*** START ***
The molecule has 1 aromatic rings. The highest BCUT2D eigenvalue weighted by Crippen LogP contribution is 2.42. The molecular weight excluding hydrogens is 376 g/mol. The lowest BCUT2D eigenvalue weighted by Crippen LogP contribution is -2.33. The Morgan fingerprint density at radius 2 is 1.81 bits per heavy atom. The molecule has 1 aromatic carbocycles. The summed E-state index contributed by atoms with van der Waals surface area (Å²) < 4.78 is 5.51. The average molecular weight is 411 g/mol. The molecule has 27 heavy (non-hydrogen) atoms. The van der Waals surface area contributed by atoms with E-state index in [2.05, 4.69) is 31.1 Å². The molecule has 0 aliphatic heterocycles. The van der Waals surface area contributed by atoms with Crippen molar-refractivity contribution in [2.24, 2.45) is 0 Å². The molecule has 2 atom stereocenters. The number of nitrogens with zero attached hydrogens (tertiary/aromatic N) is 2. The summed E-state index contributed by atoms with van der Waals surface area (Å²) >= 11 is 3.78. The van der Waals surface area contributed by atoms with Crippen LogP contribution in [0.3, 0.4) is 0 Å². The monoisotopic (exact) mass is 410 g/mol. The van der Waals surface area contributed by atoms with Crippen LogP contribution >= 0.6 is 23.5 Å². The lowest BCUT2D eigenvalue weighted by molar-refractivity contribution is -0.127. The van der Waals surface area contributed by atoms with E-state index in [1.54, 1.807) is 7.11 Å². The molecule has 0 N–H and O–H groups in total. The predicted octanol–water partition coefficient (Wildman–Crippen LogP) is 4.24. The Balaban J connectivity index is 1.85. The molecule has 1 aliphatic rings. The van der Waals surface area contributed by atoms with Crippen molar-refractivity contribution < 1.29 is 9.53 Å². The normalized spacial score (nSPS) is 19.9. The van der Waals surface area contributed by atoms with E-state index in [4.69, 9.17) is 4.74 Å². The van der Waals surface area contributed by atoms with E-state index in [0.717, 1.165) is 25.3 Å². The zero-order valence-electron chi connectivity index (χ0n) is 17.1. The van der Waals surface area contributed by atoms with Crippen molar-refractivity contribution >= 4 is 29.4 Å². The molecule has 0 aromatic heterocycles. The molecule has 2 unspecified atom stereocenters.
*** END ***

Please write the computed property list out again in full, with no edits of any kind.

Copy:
The molecule has 1 aromatic rings. The highest BCUT2D eigenvalue weighted by Crippen LogP contribution is 2.42. The molecular weight excluding hydrogens is 376 g/mol. The lowest BCUT2D eigenvalue weighted by Crippen LogP contribution is -2.33. The Morgan fingerprint density at radius 2 is 1.81 bits per heavy atom. The molecule has 1 aromatic carbocycles. The summed E-state index contributed by atoms with van der Waals surface area (Å²) < 4.78 is 5.51. The average molecular weight is 411 g/mol. The molecule has 27 heavy (non-hydrogen) atoms. The van der Waals surface area contributed by atoms with E-state index in [2.05, 4.69) is 31.1 Å². The molecule has 0 aliphatic heterocycles. The van der Waals surface area contributed by atoms with Crippen molar-refractivity contribution in [2.24, 2.45) is 0 Å². The molecule has 2 atom stereocenters. The number of nitrogens with zero attached hydrogens (tertiary/aromatic N) is 2. The summed E-state index contributed by atoms with van der Waals surface area (Å²) >= 11 is 3.78. The van der Waals surface area contributed by atoms with Crippen LogP contribution in [0.3, 0.4) is 0 Å². The monoisotopic (exact) mass is 410 g/mol. The van der Waals surface area contributed by atoms with Crippen LogP contribution >= 0.6 is 23.5 Å². The lowest BCUT2D eigenvalue weighted by molar-refractivity contribution is -0.127. The van der Waals surface area contributed by atoms with E-state index in [1.54, 1.807) is 7.11 Å². The molecule has 0 N–H and O–H groups in total. The predicted octanol–water partition coefficient (Wildman–Crippen LogP) is 4.24. The Balaban J connectivity index is 1.85. The molecule has 1 aliphatic rings. The van der Waals surface area contributed by atoms with Crippen molar-refractivity contribution < 1.29 is 9.53 Å². The normalized spacial score (nSPS) is 19.9. The van der Waals surface area contributed by atoms with E-state index in [4.69, 9.17) is 4.74 Å². The van der Waals surface area contributed by atoms with E-state index in [0.717, 1.165) is 25.3 Å². The zero-order valence-electron chi connectivity index (χ0n) is 17.1. The van der Waals surface area contributed by atoms with Crippen molar-refractivity contribution >= 4 is 29.4 Å². The molecule has 0 aromatic heterocycles. The molecule has 2 unspecified atom stereocenters.